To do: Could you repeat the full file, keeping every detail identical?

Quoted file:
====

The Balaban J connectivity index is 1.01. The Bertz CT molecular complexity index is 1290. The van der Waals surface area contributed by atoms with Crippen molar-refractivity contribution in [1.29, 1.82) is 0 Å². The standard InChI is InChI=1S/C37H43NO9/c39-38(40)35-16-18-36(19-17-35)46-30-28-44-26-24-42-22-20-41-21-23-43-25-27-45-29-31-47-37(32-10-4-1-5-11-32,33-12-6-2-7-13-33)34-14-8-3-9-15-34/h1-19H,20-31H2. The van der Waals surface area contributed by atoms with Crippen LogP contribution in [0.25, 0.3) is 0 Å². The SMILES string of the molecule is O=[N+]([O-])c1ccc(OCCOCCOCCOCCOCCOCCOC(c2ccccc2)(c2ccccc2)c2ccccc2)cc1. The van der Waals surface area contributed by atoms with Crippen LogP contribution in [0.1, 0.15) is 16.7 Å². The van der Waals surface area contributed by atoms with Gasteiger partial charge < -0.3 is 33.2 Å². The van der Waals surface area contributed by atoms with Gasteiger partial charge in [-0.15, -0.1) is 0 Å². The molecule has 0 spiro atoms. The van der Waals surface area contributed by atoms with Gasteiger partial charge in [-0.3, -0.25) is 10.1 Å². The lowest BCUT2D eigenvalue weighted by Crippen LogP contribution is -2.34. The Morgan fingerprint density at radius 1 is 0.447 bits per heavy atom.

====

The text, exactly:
The Balaban J connectivity index is 1.01. The Bertz CT molecular complexity index is 1290. The van der Waals surface area contributed by atoms with Crippen molar-refractivity contribution in [1.29, 1.82) is 0 Å². The standard InChI is InChI=1S/C37H43NO9/c39-38(40)35-16-18-36(19-17-35)46-30-28-44-26-24-42-22-20-41-21-23-43-25-27-45-29-31-47-37(32-10-4-1-5-11-32,33-12-6-2-7-13-33)34-14-8-3-9-15-34/h1-19H,20-31H2. The van der Waals surface area contributed by atoms with Crippen LogP contribution in [0.25, 0.3) is 0 Å². The SMILES string of the molecule is O=[N+]([O-])c1ccc(OCCOCCOCCOCCOCCOCCOC(c2ccccc2)(c2ccccc2)c2ccccc2)cc1. The van der Waals surface area contributed by atoms with Crippen LogP contribution in [0.1, 0.15) is 16.7 Å². The van der Waals surface area contributed by atoms with Gasteiger partial charge < -0.3 is 33.2 Å². The van der Waals surface area contributed by atoms with Gasteiger partial charge in [-0.15, -0.1) is 0 Å². The molecule has 0 spiro atoms. The van der Waals surface area contributed by atoms with Gasteiger partial charge in [-0.3, -0.25) is 10.1 Å². The lowest BCUT2D eigenvalue weighted by Crippen LogP contribution is -2.34. The Morgan fingerprint density at radius 1 is 0.447 bits per heavy atom.